Symphony No. 39 (Michael Haydn)
The symphony is scored for 2 oboes, 2 bassoons, 2 horns, 2 trumpets, timpani and strings. The edition by H. C. Robbins Landon for Verlag Doblinger has the cellos and basses on the same staff for most of the work even though the cellos occasionally are independent of the bassoons and basses in the first movement. Close to the beginning of the third movement it becomes necessary to split the cellos and basses on to different staves as the cellos switch to tenor clef and double the violas, leaving the bass to the bassoons and basses.
The three movements are:
- Allegro con spirito
- Andante, in G major
- Fugato. Molto vivace
The first movement is notable for its use of horns in G instead of the usual horns in C (compare Haydn's earlier C major symphonies and those of his brother Joseph), so that the horns can participate in the harmonization of ii chords. The music begins straightaway with a triadic theme and bass on the beat, offset by half-beat syncopation in the second violins and violas.
For the recapitulation, the horns change to horns in C. There are even more horn crook changes in store for the players: in the second movement, the first horn switches to horn in E while the second player switches to horn in D, "a clever use ... to increase the range of notes available on instruments without valves." Robbins Landon also points out that in the Andante of this symphony of Haydn's uses the low C of the second trumpet, something Wolfgang Amadeus Mozart also did later when he wrote his Symphony No. 41 in C major (also written in 1788).
The last movement is a vigorous fugato, something else this work has in common with Mozart's Symphony No. 41 and Haydn's own Symphony No. 28 in C major which Mozart certainly studied. Unlike the "Jupiter" Symphony, in this symphony the fugal theme is at its first instance accompanied by its usual countersubject:
Robbins Landon speculates that Mozart also studied Haydn's No. 39 before writing his No. 41, since he "often requested his father Leopold to send him the latest fugue that Haydn had written." (Robbins Landon, 1967) Whether Mozart knew Haydn's later C major symphony has not been proven conclusively by historical means, but Alfred Einstein ranks among the convinced, because of comparisons of the music. As in the first movement, in the last movement the two horns again begin in G and switch to in C for the recapitulation.
According to Leopold Mozart, Michael Haydn considered continuo to be essential even for his most fully instrumented works. Yet only one recording of Symphony No. 39 uses harpsichord continuo, Pál Németh with Capella Savaria; the bass line for the figured bass realization is the bassoons' and not the celli's. Neither Johannes Goritzki nor Hans-Peter Frank have continuo in their recordings.
- Robbins Landon, 1967
- Peter Brown, "Eighteenth-Century Traditions and Mozart's "Jupiter" Symphony K.551" Journal of Musicology 20 2 (2003): 183. "Mozart's knowledge of another C major Symphony of Michael Haydn, [besides No. 28, Perger 19] P.31/MH 478, finished on 19 February 1788, is more open to question. The sources do not indicate a Viennese distribution, though this does not rule out Mozart's access to the work through his sister Nannerl. In any event, three distinctive traits of this finale are replicated in K.551: 1) the dotted-note fanfares, 2) a moment of Sturm und Drang, here using the diminished seventh harmony, and 3) ... the more general manner of combining sonata form functions with contrapuntal procedures."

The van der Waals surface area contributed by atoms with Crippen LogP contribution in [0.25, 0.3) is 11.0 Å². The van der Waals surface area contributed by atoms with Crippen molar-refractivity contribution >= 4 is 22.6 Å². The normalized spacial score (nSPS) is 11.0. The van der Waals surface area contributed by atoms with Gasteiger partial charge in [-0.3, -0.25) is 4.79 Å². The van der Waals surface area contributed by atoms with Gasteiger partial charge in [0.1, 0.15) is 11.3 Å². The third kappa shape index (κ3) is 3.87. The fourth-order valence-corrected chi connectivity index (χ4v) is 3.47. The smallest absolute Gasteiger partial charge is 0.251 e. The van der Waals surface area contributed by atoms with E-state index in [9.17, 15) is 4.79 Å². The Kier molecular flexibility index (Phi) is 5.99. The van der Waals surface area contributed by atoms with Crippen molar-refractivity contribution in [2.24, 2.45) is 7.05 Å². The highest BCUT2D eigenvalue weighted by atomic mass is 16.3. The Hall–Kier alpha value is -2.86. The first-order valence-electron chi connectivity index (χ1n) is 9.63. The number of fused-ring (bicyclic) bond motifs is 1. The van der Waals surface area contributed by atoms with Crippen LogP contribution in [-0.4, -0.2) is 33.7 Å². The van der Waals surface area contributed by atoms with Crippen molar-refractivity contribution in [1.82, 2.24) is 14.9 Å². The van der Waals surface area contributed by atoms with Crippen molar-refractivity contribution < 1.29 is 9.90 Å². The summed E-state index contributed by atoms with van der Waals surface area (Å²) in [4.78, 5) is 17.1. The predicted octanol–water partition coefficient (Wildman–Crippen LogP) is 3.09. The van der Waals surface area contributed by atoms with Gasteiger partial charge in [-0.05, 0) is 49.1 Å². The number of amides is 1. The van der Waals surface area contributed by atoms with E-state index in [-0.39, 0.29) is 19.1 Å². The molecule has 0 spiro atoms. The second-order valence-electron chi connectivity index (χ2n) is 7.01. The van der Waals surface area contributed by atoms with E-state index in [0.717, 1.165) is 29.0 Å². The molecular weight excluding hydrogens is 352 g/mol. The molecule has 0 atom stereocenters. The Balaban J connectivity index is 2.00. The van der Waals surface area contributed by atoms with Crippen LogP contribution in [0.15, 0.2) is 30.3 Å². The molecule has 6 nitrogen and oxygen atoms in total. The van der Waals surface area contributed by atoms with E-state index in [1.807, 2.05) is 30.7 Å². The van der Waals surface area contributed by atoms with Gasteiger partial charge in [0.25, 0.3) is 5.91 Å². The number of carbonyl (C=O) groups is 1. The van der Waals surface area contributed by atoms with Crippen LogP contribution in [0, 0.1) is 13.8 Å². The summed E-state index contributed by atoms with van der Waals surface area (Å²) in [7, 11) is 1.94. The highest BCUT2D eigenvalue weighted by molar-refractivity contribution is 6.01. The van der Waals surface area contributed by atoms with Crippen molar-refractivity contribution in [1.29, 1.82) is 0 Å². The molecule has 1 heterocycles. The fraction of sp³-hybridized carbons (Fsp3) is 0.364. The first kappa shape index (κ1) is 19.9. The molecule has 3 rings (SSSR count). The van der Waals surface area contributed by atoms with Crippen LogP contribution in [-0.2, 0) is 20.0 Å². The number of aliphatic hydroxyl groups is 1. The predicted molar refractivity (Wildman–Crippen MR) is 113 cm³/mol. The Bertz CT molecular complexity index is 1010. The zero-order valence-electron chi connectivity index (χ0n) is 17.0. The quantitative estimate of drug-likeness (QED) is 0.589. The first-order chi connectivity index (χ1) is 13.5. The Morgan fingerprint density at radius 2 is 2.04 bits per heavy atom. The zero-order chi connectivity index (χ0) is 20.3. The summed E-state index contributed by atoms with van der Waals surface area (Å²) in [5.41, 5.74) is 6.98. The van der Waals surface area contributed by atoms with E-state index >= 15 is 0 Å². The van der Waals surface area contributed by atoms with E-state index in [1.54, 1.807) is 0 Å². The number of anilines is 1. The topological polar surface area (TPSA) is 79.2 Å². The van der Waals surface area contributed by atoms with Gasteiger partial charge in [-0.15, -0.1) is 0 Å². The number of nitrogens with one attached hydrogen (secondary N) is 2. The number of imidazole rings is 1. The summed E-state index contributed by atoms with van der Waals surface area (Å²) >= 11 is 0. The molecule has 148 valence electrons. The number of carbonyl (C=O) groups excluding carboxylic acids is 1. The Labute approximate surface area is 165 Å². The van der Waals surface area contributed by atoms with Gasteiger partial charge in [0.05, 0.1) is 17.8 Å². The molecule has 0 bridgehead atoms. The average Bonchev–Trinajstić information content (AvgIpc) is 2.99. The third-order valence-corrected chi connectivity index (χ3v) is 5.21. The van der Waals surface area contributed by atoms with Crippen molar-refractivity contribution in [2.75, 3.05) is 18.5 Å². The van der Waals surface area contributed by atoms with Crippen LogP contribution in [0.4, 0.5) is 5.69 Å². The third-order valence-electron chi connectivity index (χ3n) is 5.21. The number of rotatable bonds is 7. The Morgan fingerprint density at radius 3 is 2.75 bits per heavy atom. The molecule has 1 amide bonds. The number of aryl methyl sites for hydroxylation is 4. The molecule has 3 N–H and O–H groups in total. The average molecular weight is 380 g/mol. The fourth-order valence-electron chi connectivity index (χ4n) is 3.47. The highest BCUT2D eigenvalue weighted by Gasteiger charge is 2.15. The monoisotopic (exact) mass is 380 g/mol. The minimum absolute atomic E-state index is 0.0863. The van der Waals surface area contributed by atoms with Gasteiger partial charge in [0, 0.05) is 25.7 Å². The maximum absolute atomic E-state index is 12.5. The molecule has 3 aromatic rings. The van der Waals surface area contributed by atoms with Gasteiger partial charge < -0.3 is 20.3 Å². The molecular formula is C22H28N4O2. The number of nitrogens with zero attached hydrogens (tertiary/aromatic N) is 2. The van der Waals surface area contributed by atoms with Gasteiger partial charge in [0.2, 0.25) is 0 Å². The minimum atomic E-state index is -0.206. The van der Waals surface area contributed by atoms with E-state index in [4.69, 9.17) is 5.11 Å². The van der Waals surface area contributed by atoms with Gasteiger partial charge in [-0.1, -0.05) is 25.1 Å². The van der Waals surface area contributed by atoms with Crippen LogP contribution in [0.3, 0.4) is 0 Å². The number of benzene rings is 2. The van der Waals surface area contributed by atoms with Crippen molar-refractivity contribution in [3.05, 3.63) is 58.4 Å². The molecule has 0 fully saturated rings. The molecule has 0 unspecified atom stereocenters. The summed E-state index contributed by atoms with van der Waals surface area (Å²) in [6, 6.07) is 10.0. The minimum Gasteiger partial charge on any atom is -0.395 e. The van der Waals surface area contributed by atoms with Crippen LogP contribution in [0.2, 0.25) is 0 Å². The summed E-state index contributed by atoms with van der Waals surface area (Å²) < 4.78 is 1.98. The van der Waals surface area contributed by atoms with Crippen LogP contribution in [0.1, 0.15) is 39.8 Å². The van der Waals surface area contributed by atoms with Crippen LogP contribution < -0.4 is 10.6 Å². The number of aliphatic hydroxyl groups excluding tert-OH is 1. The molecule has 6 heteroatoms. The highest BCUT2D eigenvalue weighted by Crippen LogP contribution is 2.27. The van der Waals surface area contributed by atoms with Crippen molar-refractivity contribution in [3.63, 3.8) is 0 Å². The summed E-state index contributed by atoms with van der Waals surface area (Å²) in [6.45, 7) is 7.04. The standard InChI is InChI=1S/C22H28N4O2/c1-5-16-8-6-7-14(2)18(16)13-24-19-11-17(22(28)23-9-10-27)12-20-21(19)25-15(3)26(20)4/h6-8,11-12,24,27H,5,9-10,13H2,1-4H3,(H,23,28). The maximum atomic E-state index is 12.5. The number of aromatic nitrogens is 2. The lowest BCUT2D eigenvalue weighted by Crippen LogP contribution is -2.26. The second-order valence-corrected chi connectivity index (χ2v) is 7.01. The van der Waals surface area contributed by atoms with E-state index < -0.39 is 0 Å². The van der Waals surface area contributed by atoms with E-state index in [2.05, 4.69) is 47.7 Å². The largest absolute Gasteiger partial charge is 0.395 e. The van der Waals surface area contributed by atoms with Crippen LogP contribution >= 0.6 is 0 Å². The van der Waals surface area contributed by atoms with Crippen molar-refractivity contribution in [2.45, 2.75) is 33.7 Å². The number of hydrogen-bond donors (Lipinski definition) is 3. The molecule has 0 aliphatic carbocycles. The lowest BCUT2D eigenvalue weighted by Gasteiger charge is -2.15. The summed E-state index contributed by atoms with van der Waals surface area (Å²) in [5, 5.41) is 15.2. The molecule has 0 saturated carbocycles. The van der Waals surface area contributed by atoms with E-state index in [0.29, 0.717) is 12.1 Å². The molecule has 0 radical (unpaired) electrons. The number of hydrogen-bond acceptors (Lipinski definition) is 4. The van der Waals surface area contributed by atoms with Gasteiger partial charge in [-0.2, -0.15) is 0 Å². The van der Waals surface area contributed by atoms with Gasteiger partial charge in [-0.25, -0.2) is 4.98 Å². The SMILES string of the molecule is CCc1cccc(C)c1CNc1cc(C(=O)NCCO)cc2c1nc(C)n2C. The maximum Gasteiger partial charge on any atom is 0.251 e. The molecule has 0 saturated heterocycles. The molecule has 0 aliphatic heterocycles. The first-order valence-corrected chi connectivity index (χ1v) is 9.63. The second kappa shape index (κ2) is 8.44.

- Alfred Einstein, Mozart: His Character, His Work, translated to English by Arthur Mendel & Nathan Broder. Oxford: Oxford University Press (1945): 127 - 128. "And it is quite certain that we would not have possessed the finale of the 'Jupiter' Symphony in its particular form, in its contrapuntal texture, had it not been for the finale, entitled Fugato, of a C major symphony of Michael's, dated 19 February 1788. Here no doubt is possible: Ex. 8 [twelve bars of music are quoted in piano reduction] And it this should still be thought an accident, there is the rhythmic motive, which appears at first in the horns: Ex. 9 [bar and half quoted, for two horns in G at written pitch but there is a small mistake involving the first dyad, which is a plain octave C in the Sherman edition but quoted as an E-C sixth in this book] or a counter-motive to the principal theme: Ex. 10 [three bars of music are quoted] —further, the play of syncopation, the introduction of groups of rapid eighth-notes; the juxtaposition of all these motives."
- C. Sherman, Foreword to score of Sinfonia in F, Perger 30 Vienna: Doblinger K. G. (1988)
- H. C. Robbins Landon, Foreword to score of Sinfonia in C, Perger 31 Vienna: Doblinger K. G. (1967)
- C. Sherman, "Johann Michael Haydn" in The Symphony: Salzburg, Part 2 London: Garland Publishing (1982): lxviii
- Charles H. Sherman and T. Donley Thomas, Johann Michael Haydn (1737 - 1806), a chronological thematic catalogue of his works. Stuyvesant, New York: Pendragon Press (1993)